The right, even the pro-life right for the most part, threw up their hands and said, “whoa, sorry, we can’t support that because it’s just not true”. 

Except for the boobs above.  Instead they “strongly support” Aiken. 

Really?  How!?  By flinging equally uniformed political poo and looking like total fools?  Even Aiken doesn’t support what Aiken said (given his apology):

Family Research Council president Tony Perkins fired back at Massachusetts Sen. Scott Brown, a leading moderate voice in the GOP who called Akin’s remarks "outrageous" and encouraged him to drop his challenge to Democrat Claire McCaskill.

"He should be careful because based on some of his statements there may be some call for him to get out of his race," Perkins said of Brown. "He has been off the reservation on a number of Republican issues, conservative issues I should say. His support among conservatives is very shallow."

Mackey said that Republicans calling on Akin to apologize or drop out should get "backbone."

A “backbone”?  The kind of blind and ignorant backing they call for is what causes many to call GOP the “stupid party” (of course it’s not the only reason).  One has to be an ignorant ideologue to support such a ridiculous call.  And that’s precisely what Perkins and Mackey portray themselves as (and call for the rest of the party to emulate). 

One final thing – again social conservative issues, which aren’t even on the public’s political issue radar screen, are being forced to the front and tripping up Republicans.  This sort of nonsense allows the left to dictate the topic du jure and avoid the economic elephant in the room.

Refusing to acknowledge the stupidity of the statement and throwing down on those within the GOP who’ve condemned it only prolongs the stupidity surrounding the incident and hands the left what it wants – distraction.

But that doesn’t matter to unthinking ideologues, does it?

~McQ

Twitter: @McQandO

Facebook: QandO


The coming government made healthcare crisis

I’ve mentioned it before but a reminder (yes, it’s that nasty combination of human nature and economic laws being ignored that is about to assert itself):

Once the new healthcare law fully takes effect, all Americans will be entitled to a long list of preventive services with no out-of-pocket costs, but the healthcare system won’t have enough doctors to provide them. The shortage will create longer waiting periods that some patients will be able to cope with better than others. Lower income patients will be worse off, according to Independent Institute Research Fellow John C. Goodman.

And where will those who need more immediate care go?  Why emergency rooms, of course.  Wait, wasn’t the overload on emergency rooms touted as one of the primary reasons we needed this law?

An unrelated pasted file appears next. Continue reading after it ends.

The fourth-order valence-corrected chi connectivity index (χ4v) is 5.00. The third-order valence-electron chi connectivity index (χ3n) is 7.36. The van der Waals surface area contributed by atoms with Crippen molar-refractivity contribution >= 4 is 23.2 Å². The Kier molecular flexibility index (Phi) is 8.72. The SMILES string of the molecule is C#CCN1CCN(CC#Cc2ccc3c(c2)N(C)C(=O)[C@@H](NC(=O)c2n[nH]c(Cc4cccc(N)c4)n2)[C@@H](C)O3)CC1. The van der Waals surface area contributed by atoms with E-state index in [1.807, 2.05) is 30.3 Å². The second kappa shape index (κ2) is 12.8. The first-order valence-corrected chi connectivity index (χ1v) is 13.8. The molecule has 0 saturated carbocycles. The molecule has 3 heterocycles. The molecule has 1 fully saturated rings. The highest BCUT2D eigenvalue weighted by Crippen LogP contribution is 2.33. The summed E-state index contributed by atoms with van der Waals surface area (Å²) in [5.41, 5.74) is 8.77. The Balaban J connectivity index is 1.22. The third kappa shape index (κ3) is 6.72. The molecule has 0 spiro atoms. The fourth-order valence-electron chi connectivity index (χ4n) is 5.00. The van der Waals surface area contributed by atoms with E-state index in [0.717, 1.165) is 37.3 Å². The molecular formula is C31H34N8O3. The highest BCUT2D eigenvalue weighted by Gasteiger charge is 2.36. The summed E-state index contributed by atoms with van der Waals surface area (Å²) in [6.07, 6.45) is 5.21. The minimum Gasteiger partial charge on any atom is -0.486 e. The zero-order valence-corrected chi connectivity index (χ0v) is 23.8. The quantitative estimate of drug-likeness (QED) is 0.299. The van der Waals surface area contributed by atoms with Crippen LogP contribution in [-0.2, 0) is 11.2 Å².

So, we are going to add millions to the insured list and give them “free” stuff and expect doctors to maintain the level of care they now have with their patients (which many think could be better) and carve out time to administer the free stuff too?

I’m sure the government solution will be something like redefining an hour to 40 minutes and make each day 36 hours, huh?  Problem solved.

Reality?

No additional doctors, millions of new patients and free stuff – what could possibly screw up there?

The other questions is how will doctors react?   Well here’s how some are already reacting:

Many patients who can afford to do so will sign up for concierge care—medical practices in which patients pay a retainer fee for more personalized and responsive service, such as same day or next-day appointments. Physicians who open a concierge practice typically take about 500 of their patients with them, leaving behind 2,000 former patients to find a new doctor. (Those figures come from MDVIP and the Centers for Disease Control and Prevention, respectively.) “So in general, as concierge care grows, the strain on the rest of the system will become greater,” Goodman continues. “We will quickly evolve into a two-tiered health-care system, with those who can afford it getting more care and better care. In the meantime, the most vulnerable populations will have less access to care than they had before ObamaCare became law.”

Or said another way, the emergency rooms will be full to bursting and the fact someone has insurance will mean nothing unless a doctor is willing to take them on – something that will be less likely in the near future than it is now.

Finally, in case it slipped your mind, here are the 18 new taxes found in ObamaCare – something to remember when he and his flacks are out there claiming that he’s never raised taxes by a dime (his promise in 2008) on the middle class.

~McQ

Twitter: @McQandO

Facebook: QandO